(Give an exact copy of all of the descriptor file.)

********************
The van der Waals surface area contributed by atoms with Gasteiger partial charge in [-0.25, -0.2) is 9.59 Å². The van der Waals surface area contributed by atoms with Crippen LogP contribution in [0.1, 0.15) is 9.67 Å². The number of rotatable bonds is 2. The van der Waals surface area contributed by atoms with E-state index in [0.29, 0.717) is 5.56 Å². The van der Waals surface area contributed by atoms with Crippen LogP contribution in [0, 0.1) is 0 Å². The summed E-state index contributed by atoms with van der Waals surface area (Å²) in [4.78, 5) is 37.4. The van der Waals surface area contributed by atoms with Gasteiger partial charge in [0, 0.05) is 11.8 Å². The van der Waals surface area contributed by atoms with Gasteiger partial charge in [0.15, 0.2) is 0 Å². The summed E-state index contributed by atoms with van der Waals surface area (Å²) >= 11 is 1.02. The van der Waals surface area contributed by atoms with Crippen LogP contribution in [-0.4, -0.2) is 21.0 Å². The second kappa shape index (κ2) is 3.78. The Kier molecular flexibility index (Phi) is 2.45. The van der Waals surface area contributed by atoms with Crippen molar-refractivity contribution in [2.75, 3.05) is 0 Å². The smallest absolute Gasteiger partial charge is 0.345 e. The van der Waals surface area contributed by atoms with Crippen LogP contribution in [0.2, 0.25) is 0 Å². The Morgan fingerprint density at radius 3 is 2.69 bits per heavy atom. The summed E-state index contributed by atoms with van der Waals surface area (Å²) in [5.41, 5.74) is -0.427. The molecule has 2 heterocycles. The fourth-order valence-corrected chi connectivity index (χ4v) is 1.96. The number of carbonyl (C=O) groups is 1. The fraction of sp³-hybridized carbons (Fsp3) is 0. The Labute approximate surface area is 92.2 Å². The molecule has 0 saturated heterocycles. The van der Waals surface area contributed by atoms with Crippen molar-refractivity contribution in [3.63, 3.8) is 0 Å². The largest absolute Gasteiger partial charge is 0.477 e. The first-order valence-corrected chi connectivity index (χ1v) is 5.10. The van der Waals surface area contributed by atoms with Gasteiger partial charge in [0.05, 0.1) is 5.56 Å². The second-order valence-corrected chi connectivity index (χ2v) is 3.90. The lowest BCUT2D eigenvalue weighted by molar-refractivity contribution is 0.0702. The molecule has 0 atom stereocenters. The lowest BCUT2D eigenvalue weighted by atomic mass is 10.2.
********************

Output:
The van der Waals surface area contributed by atoms with Gasteiger partial charge in [-0.25, -0.2) is 9.59 Å². The van der Waals surface area contributed by atoms with Crippen LogP contribution in [0.1, 0.15) is 9.67 Å². The number of rotatable bonds is 2. The van der Waals surface area contributed by atoms with E-state index in [0.29, 0.717) is 5.56 Å². The van der Waals surface area contributed by atoms with Crippen LogP contribution in [0, 0.1) is 0 Å². The summed E-state index contributed by atoms with van der Waals surface area (Å²) in [4.78, 5) is 37.4. The van der Waals surface area contributed by atoms with Gasteiger partial charge in [0, 0.05) is 11.8 Å². The van der Waals surface area contributed by atoms with Gasteiger partial charge in [0.15, 0.2) is 0 Å². The summed E-state index contributed by atoms with van der Waals surface area (Å²) >= 11 is 1.02. The van der Waals surface area contributed by atoms with Crippen LogP contribution in [-0.4, -0.2) is 21.0 Å². The second kappa shape index (κ2) is 3.78. The Kier molecular flexibility index (Phi) is 2.45. The van der Waals surface area contributed by atoms with Crippen molar-refractivity contribution in [2.75, 3.05) is 0 Å². The smallest absolute Gasteiger partial charge is 0.345 e. The van der Waals surface area contributed by atoms with Crippen LogP contribution in [0.2, 0.25) is 0 Å². The Morgan fingerprint density at radius 3 is 2.69 bits per heavy atom. The summed E-state index contributed by atoms with van der Waals surface area (Å²) in [5.41, 5.74) is -0.427. The molecule has 2 heterocycles. The fourth-order valence-corrected chi connectivity index (χ4v) is 1.96. The number of carbonyl (C=O) groups is 1. The fraction of sp³-hybridized carbons (Fsp3) is 0. The Labute approximate surface area is 92.2 Å². The molecule has 0 saturated heterocycles. The van der Waals surface area contributed by atoms with Crippen molar-refractivity contribution in [3.63, 3.8) is 0 Å². The largest absolute Gasteiger partial charge is 0.477 e. The first-order valence-corrected chi connectivity index (χ1v) is 5.10. The van der Waals surface area contributed by atoms with Gasteiger partial charge in [0.05, 0.1) is 5.56 Å². The second-order valence-corrected chi connectivity index (χ2v) is 3.90. The lowest BCUT2D eigenvalue weighted by molar-refractivity contribution is 0.0702. The molecule has 0 atom stereocenters. The lowest BCUT2D eigenvalue weighted by atomic mass is 10.2.